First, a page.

Fresh off back to back trips to the playoffs, the New York Mets entered last season confident they’d be playing into October for the third straight year, something the franchise had never accomplished.
Built on a foundation of quality starting pitching, New York felt their veteran everyday line-up could score enough runs to let their pitchers do the rest, a self-assessment that fell apart seemingly from the get-go in 2017.
Big 2017 Expectations
Entering spring training a year ago the Mets firmly believed that in Noah Syndergaard, Jacob deGrom, Matt Harvey, Steven Matz, Zack Wheeler, Robert Gsellman, and Seth Lugo, they had seven legitimate starters for only five spots, a problem truly every team in the big leagues would sign up for in a heartbeat. Things, however, did not go to plan. Before spring training ended, Matz, the team’s only left-hander, was already on the disabled list with elbow inflammation, and Lugo, after pitching an inordinate amount of innings in March, thanks to Puerto Rico’s WBC team, had been diagnosed with a partially torn UCL and had no immediate timetable for his return. The Mets’ pitching misfortune was only just beginning.
Syndergaard was a Cy Young candidate in 2016, and after a dominant start to his ’17 campaign, a torn lat muscle essentially ended both his, and the Mets’ respective seasons in late April. Harvey and Wheeler had their own problems, as the former struggled in his attempted return from Thoracic Outlet Syndrome, pitching to a 6.70 ERA in 92.2 innings while missing significant time himself due to a stress injury in his shoulder.
After missing two consecutive campaigns recovering from a complicated Tommy John procedure, the 27-year-old Wheeler showed flashes during his return, but ultimately finished with an ugly stat line and never threw a pitch for New York after July 22nd due to a variety of new ailments. While Gsellman himself did not spend any time on the disabled list, his 5.19 ERA in 22 starts ultimately led him to being optioned to AAA Las Vegas. Gsellman was a huge piece of the Mets playoff push in September of 2016, so bigger things were expected from him.
The lone bright spot on New York’s pitching staff last year was deGrom, who was one of the best starters in all of baseball, making all 31 starts in his rotation turn, winning 15 games for team that collectively won only 70, and was firmly in the discussion for the National League’s Cy Young award.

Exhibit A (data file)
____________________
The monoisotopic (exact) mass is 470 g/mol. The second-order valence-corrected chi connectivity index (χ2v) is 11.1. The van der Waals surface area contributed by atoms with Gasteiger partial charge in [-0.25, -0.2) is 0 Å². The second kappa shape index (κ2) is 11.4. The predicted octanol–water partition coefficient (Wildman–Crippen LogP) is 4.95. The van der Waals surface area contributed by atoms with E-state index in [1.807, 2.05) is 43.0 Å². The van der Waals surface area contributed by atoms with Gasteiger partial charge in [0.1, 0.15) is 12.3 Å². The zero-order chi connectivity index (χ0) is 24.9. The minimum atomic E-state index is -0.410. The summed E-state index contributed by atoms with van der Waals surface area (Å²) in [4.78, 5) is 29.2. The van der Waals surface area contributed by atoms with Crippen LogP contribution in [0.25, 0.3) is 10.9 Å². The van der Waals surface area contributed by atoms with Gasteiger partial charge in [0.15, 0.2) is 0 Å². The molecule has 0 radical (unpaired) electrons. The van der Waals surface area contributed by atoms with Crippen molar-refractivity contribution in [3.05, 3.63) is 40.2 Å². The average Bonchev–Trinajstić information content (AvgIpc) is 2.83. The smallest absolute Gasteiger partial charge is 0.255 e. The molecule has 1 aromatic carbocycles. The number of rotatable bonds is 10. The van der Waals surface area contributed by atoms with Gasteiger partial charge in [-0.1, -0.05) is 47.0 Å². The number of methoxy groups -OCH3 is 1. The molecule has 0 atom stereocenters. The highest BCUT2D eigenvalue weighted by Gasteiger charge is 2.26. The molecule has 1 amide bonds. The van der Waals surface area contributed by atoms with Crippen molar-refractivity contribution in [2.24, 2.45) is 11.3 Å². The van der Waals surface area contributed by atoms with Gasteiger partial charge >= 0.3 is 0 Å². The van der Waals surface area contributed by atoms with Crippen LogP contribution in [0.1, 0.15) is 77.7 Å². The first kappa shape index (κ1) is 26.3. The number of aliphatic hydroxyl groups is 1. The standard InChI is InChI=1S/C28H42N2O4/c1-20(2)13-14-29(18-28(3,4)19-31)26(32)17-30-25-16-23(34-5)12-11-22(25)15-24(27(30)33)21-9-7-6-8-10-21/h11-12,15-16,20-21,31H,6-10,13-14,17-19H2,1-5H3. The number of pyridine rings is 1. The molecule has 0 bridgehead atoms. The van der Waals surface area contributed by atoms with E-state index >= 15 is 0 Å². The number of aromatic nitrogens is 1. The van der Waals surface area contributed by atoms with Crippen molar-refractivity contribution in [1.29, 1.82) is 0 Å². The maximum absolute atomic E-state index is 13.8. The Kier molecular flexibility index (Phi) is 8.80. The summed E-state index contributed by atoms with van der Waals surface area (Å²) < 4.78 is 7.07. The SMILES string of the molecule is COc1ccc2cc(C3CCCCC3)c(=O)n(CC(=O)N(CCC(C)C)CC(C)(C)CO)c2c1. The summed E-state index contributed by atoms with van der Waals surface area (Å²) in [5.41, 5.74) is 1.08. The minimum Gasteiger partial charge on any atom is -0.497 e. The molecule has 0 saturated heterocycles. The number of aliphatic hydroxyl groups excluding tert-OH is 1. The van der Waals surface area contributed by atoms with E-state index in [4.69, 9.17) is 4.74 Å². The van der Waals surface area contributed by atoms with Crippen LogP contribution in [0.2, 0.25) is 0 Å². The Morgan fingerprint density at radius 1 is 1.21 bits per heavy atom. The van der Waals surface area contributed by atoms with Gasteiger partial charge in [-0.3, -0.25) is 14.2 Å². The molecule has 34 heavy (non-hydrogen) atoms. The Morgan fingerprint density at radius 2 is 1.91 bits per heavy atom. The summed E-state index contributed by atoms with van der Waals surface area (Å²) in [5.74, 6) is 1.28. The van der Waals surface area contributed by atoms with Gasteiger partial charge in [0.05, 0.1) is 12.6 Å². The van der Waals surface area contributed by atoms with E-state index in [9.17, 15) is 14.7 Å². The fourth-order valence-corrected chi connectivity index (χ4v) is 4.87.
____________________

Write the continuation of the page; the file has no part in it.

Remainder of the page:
2018’s Rotation Outlook
As the Mets gear up for what they hope will be a return to contender status in 2018, as has been the case in years’ past, their chances are directly tied to a pitching staff that as recently as two seasons ago was the envy of the entire sport, but last year due to injury and poor performance finished with the 3rd worst staff ERA in baseball. As spring training opens this week, New York did nothing to address their rotation, instead, they’re content trusting their current group to rebound, a sentiment met with expected criticism.
While the Mets have the same seven starters for the same five spots they had last February, it is essentially five pitchers for three spots, as the club is entirely confident deGrom and Syndergaard will be arguably the best 1-2 punch in the NL. Those last three spots though are cause for concern, as Harvey hasn’t been good since 2015, Matz has never stayed healthy for a full year, Wheeler has made only 17 for the most part ineffective Major League appearances since 2014, Gsellman is entirely unproven, and Lugo’s elbow is a ticking time bomb ready to blow up in Tommy John Surgery at any time.
Optimistic Free Agent Options
All of those reasons are why you’ve probably heard the Mets connected to free-agents Lance Lynn and Alex Cobb in recent weeks, two legitimate middle-of-the-rotation starters who inexplicably are still on the open market on Valentine’s Day. Both right-handers are coming off seasons with double-digit win totals and close to 3.50 ERA’s, and both would figure to be locks for 180 innings or more. Either one would bring stability to a Mets’ rotation that is frankly just hoping for the best for 60% of their starting five, and at least on paper New York would present themselves as a much greater threat in the National League.
The issue with the Mets, as always, would appear to be payroll flexibility. While the crazy offseason has presented opportunities that could be not have been foreseen months ago (two legit middle-of-the-rotation arms available in mid-February), New York has never shown themselves willing to vastly exceed their projected payroll, something that has infuriated fans for years. The longer Lynn and Cobb sit on the open market you’d have to believe the Mets’ front office will get antsy to take advantage of a unique situation, but whether ownership will sign off on a pursuit is a big question mark.
Realistic Free Agent Options
The most likely situation is one that sees the Mets ink someone like Jeremy Hellickson or Ubaldo Jimenez to a minor league deal to try to improve the club’s depth, something that would fail to excite almost anyone. This could also come back to bite the team if injuries and struggles claim the rotation yet again. New York is confident new manager Mickey Callaway, a former pitching coach, can get the best out of this group and return the Mets’ pitching staff to elite status. However, this is far from a sure thing.
You be the judge yourself. As currently constructed, do you believe the New York Mets have enough pitching to compete in the National League? Only time will tell, but let us know in the comments.